USS Theodore Roosevelt conducts a weapons on-load with the ammunition ship USS Santa Barbara.

WASHINGTON: More than 100 sailors aboard the USS Theodore Rooevelt aircraft carrier have tested positive for the COVID-19 virus, according to an urgent memo from the ship’s captain to Navy leadership. The letter, sent Monday, included a plea for the Navy to do more in helping get sailors off the ship and into spaces ashore where social distancing is possible.

“We are not at war,” Capt. Brett Crozier wrote, “Sailors do not need to die. If we do not act now, we are failing to properly take care of our most trusted asset — our Sailors.”

The carrier was ordered into port in Guam early last week after about two dozen sailors tested positive for the virus. The carrier was in the midst of a deployment to the Philippine and South China seas when it was ordered to port to begin testing of the entire 5,000-sailor crew.

It’s clear that plan has not proven effective, leading to Crozier’s remarkable four-page letter pleading for help. “Removing the majority of personnel from a deployed U.S. nuclear aircraft carrier and isolating them for two weeks may seem like an extraordinary measure,” he wrote. “This is a necessary risk. Keeping over 4,000 young men and women on board the TR is an unnecessary risk and breaks faith with those Sailors entrusted to our care.”

Crozier said that, if needed, the ship could still put to sea and fight effectively, but requested “compliant quarantine rooms” on shore in Guam for the entire crew “as soon as possible.”

Currently, only a small number of sailors have been taken off the ship. For the thousands remaining, it is impossible to practice social distancing on board. “Due to a warship’s inherent limitations of space, we are not doing this,” Crozier wrote. “The spread of the disease is ongoing and accelerating.”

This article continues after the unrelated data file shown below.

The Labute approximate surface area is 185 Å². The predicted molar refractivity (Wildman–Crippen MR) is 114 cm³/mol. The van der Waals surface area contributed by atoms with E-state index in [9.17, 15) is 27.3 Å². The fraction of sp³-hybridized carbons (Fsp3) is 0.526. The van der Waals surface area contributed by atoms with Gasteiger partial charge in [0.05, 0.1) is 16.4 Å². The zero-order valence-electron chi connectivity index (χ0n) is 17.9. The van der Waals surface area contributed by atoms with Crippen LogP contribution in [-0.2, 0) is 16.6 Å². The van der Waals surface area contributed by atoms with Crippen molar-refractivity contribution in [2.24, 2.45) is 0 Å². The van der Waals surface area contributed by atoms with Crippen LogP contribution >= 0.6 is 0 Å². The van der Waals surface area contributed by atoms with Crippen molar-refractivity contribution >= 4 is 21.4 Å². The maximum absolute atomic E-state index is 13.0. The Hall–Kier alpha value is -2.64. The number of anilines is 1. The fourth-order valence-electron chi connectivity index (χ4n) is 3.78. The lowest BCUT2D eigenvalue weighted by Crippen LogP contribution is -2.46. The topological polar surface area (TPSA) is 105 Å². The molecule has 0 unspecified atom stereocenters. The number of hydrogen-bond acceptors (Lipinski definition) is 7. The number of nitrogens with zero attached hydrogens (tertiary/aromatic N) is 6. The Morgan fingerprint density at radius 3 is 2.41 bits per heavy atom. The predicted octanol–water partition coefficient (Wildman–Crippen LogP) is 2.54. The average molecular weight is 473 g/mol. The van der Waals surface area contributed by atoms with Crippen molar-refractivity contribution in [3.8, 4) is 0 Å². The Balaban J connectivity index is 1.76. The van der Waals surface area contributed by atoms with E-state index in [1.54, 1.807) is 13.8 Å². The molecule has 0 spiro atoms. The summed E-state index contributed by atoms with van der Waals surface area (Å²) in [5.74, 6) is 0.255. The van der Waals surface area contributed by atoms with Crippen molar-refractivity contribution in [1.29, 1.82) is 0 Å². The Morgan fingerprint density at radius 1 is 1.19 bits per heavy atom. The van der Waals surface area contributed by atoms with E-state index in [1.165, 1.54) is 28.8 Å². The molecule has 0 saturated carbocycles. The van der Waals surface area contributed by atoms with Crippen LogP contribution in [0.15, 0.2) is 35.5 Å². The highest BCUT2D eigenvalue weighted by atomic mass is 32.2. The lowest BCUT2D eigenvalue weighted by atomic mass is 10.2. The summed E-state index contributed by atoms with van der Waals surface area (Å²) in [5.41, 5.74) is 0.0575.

A Navy official who asked to speak anonymously told me that leadership has heard Crozier’s request for “housing more members of the crew in facilities that allow for better isolation,” and Navy leaders are “moving quickly to take all necessary measures to ensure the health and safety of the crew of USS Theodore Roosevelt, and is pursuing options to address the concerns raised by the commanding officer.”



DoD reports a fourth coronavirus death, a German civilian, as infection rate continues to climb

Four people affiliated with the Defense Department have died of COVID-19 as of Tuesday morning, according to the Pentagon’s latest count, including a service member, a civilian, a dependent and a contractor, as the DoD’s infection rate continues to outpace the U.S. population in general.

A German civilian based at Kaiserslautern died Saturday, according to an Army release, three days after getting tested for COVID-19.

“While he dedicated more than 30 years of his life in service to the U.S. Government, he was so much more ― a husband and friend to many in the community,” Helmut Haife, the general manager of Theater Logistics Support Center Europe, said in a release. “We mourn that we will no longer be able to share in his spirit for life.”

The service member, New Jersey National Guard Capt. Douglas Linn Hickok, died Monday.

“This is a stinging loss for our military community, and our condolences go out to his family, friends, civilian co-workers and the entire National Guard community,” Defense Secretary Mark Esper said in a release.

The deaths bring the DoD’s rate to .3 percent, out of 1,259 total cases, still well below the 1.7 percent rate across the U.S. The rate of infected troops , however, jumped to 517-per-million, further outpacing the U.S. population, which was at 438-per-million Tuesday morning, according to data from the Centers for Disease Control and Prevention.

The Defense Department has issued comprehensive guidance for troops affected by the coronavirus pandemic.